The price of oil is still alarmingly low, hovering now at just under $50 per barrel, and no one can agree on when it will rise again.
But a new report from Macquarie claims that everything is actually already in place for an oil rebound — and we should expect a global rebalance by the end of the year.
Macquarie’s big prediction is that supply is going to start falling — or, rather, keep growing at a decreasing rate. The reason prices are currently so low is because of the huge global oversupply — inventories have piled up, and the price has been driven down.
The Macquarie analysts, however, expect supply growth to slow down enough by the end of the year to restore balance to the oil market, and put us on a “steadily rising” price path through 2018. 2016 should end with an oversupply of a modest 300,000 barrels per day (BPD), and 2017 is projected to be the first year in the last five with more demand than supply.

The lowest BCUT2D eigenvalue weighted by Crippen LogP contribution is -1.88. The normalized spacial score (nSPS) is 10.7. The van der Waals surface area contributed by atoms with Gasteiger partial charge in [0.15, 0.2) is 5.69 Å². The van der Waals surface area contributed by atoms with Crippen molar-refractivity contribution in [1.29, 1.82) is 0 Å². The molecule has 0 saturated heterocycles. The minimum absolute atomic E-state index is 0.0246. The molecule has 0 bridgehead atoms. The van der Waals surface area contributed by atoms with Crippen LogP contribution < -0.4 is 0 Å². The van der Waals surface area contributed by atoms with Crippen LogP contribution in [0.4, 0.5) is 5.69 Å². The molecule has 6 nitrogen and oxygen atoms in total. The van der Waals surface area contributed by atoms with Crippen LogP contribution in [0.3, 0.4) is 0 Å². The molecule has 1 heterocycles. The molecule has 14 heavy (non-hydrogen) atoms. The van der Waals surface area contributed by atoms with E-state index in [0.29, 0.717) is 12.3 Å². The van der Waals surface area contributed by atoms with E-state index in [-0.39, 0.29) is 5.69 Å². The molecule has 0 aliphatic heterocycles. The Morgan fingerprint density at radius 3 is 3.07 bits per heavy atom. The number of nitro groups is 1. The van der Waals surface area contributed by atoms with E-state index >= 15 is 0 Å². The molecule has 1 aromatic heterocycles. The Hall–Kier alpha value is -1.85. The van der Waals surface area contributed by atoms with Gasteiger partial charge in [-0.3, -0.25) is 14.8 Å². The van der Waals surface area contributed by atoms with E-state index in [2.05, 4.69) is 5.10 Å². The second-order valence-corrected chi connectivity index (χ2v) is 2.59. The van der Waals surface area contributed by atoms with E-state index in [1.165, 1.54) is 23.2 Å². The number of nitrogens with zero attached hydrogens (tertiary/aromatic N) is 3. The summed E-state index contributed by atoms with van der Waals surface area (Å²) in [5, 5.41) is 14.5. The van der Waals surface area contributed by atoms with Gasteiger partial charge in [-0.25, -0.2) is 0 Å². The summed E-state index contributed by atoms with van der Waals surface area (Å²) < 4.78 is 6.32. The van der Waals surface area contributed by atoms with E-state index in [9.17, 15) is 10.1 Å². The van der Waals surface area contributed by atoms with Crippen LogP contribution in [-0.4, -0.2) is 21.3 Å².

The slowdown probably isn’t going to come from OPEC, though. The report predicts that OPEC will see supply growth of 700,000 BPD in 2016, 460,000 in 2017, and 500,000 in 2018. The primary driver of 2016’s high growth is Iran, which ramped up production faster than anticipated.
Non-OPEC countries are a different story. The analysts expect non-OPEC production to decrease by 1.2 million BPD in 2016, and another 125,000 in 2017, before increasing again — mostly because of declines in US production.
As supply grows more slowly, the ever-increasing demand will soon catch up. As Dan Steffens from OilPrice.com put it last week, “Demand growth is relentless. The products refined from oil are essential to a high standard of living on this planet. We will all complain when gasoline is back over $3.00/gallon, but we will continue to pay for it.”
Expect prices to drop again, though, before everything balances out. A string of disruptions have brought a temporary illusion of balance and high prices, but that will probably be reversed soon when Canada and Nigeria return to their normal production level. Prices could easily drop again before finally beginning to rise at the end of the year.